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Microfracture for knee chondral defects: a survey of surgical practice among Canadian orthopedic surgeons.
MedLine Citation:
PMID:  22362098     Owner:  NLM     Status:  Publisher    
Abstract/OtherAbstract:
PURPOSE: The purpose of this study was to describe the practice of microfracture surgery for knee chondral defects among Canadian orthopedic surgeons. METHODS: All orthopedic surgeon members of the Canadian Orthopaedic Association were invited to participate in a survey, designed to explore the microfracture technique used by orthopedic surgeons in the treatment for knee chondral defects The primary outcome measure was an emailed 26-item questionnaire, which explored indications for microfracture surgery, surgical techniques, types of postoperative rehabilitation regimes used and assessment of outcome. In addition, responses were compared between orthopedic surgeons with a sports medicine practice to surgeons with a non-sports medicine practice. RESULTS: The survey response rate was 24.6% (299/1,216), with 131 regularly performing microfracture. 41% of surgeons indicated that they had no upper limit for age at the time of surgery, and 87% indicated no upper limit for body mass index. The majority of respondents (97%) resected cartilage back to a stable margin, while 69% of respondents removed the calcified cartilage layer prior to creating holes. Only 11% of respondents used continuous passive motion (CPM) postoperatively, and 39% did not restrict weight bearing. Sports surgeons were more likely than non-sports surgeons to remove the calcified cartilage layer, use a 45° pick, use CPM and restrict weight bearing postoperatively (all P values < 0.05). CONCLUSIONS: This survey on microfracture for knee chondral defects revealed widespread variation among surgeons regarding the indications for surgery, surgical technique, postoperative rehabilitation and assessment of outcome. Sports surgeons demonstrate better evidence-based practice than non-sports surgeons for a few important parameters. LEVEL OF EVIDENCE: Cross-sectional survey, Level II.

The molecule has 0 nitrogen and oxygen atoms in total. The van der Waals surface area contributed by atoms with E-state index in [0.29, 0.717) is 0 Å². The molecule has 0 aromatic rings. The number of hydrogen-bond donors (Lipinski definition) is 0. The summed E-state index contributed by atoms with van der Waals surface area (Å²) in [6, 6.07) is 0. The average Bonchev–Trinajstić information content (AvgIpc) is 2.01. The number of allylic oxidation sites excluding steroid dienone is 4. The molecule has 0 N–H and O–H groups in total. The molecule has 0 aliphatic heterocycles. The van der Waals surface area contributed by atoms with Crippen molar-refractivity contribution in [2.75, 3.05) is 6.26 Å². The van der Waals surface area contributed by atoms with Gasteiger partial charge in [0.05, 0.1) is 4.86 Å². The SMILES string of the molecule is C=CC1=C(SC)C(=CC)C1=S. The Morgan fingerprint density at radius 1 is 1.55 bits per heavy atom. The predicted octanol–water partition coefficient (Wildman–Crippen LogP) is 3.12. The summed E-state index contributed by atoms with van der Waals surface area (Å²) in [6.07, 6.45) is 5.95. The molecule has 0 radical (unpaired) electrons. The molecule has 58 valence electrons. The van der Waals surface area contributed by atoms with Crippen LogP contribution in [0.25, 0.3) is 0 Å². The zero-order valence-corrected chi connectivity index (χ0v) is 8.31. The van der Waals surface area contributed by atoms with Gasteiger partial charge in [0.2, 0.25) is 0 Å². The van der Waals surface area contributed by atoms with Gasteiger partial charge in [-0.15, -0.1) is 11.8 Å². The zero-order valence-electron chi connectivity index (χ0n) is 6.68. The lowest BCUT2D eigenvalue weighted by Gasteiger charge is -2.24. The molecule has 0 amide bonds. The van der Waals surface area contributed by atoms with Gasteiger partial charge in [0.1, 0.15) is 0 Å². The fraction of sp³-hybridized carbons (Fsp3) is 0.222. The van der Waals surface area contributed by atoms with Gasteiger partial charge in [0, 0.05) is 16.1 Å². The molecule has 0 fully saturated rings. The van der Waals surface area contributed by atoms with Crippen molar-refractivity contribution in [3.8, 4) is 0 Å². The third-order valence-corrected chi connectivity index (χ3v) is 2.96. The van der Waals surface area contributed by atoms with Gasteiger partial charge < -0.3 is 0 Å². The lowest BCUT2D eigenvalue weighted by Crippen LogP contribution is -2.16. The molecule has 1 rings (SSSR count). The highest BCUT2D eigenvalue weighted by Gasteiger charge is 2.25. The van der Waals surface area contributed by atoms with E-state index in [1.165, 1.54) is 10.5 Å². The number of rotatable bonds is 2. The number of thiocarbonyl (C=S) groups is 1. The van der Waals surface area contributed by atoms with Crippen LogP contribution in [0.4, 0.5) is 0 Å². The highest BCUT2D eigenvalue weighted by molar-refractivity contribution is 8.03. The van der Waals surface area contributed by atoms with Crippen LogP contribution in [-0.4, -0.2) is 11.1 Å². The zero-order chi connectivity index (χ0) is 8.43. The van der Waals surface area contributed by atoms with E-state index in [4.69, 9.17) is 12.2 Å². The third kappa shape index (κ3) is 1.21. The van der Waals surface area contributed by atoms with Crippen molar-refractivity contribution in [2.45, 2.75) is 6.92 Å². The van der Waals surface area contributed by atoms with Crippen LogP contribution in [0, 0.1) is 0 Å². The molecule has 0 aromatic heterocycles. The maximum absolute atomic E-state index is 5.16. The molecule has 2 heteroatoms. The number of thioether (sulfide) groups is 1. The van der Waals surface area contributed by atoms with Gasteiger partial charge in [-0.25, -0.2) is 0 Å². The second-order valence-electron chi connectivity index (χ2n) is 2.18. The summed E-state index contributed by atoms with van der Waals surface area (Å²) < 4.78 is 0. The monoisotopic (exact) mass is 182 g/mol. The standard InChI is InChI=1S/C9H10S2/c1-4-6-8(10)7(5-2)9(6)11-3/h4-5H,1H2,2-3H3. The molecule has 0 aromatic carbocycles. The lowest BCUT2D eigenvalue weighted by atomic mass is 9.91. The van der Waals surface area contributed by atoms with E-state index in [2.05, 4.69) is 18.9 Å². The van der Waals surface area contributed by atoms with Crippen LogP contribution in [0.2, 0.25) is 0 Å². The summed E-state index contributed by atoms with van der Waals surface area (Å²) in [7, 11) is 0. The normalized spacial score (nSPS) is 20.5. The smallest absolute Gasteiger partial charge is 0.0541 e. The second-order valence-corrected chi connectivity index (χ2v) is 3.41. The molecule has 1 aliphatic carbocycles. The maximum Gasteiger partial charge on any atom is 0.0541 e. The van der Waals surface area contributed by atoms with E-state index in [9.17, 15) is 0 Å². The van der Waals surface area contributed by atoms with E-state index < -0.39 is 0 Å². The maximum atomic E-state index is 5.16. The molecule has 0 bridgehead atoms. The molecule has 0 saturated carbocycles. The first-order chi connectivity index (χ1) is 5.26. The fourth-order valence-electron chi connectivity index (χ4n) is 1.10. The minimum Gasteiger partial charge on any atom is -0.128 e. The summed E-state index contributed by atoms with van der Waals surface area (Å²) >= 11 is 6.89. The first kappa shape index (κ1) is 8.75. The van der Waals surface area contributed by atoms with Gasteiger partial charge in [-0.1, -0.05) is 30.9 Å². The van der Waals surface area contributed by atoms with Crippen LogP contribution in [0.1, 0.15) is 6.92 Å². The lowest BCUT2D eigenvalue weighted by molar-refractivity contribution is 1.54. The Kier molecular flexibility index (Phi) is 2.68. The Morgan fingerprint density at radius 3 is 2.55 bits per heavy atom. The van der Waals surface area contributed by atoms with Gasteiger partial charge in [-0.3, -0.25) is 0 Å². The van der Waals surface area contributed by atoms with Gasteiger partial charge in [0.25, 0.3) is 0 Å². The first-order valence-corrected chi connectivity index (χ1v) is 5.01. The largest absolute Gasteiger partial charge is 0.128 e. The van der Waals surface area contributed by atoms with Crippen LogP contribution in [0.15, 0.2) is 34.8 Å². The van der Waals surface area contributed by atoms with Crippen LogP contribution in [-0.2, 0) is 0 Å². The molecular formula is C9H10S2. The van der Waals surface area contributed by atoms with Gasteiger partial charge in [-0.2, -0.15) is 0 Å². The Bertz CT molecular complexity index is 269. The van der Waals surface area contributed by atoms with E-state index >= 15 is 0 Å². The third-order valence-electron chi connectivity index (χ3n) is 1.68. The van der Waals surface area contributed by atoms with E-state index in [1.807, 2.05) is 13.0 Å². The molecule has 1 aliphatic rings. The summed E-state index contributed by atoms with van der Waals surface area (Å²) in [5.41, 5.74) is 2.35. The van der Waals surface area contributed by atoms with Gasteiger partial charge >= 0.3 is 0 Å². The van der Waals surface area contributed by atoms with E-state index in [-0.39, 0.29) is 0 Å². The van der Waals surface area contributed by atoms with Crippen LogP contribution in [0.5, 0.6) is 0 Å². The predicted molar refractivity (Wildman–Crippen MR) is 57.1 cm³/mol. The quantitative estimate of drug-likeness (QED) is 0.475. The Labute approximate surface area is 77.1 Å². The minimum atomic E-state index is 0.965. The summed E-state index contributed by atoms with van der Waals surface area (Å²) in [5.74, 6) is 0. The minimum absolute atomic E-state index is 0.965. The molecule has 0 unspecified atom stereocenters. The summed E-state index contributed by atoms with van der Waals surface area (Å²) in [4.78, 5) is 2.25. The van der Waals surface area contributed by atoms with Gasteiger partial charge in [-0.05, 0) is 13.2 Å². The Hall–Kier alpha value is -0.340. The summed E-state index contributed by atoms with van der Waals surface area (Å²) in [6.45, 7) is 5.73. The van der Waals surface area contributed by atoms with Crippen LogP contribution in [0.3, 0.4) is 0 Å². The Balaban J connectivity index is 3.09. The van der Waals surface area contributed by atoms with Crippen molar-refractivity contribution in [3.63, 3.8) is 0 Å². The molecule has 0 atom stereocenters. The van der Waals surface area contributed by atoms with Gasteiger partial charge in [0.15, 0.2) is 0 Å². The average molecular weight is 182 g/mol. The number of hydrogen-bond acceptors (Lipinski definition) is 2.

Authors:
John Theodoropoulos; Tim Dwyer; Daniel Whelan; Paul Marks; Mark Hurtig; Pankaj Sharma
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Publication Detail:
Type:  JOURNAL ARTICLE     Date:  2012-2-24
Journal Detail:
Title:  Knee surgery, sports traumatology, arthroscopy : official journal of the ESSKA     Volume:  -     ISSN:  1433-7347     ISO Abbreviation:  -     Publication Date:  2012 Feb 
Date Detail:
Created Date:  2012-2-24     Completed Date:  -     Revised Date:  -    
Medline Journal Info:
Nlm Unique ID:  9314730     Medline TA:  Knee Surg Sports Traumatol Arthrosc     Country:  -    
Other Details:
Languages:  ENG     Pagination:  -     Citation Subset:  -    
Affiliation:
University of Toronto Orthopedic Sports Medicine at Women's College Hospital, Mount Sinai Hospital, 476C-600 University Avenue, Toronto, ON, M5G1X5, Canada, JTheodoropoulos@mtsinai.on.ca.
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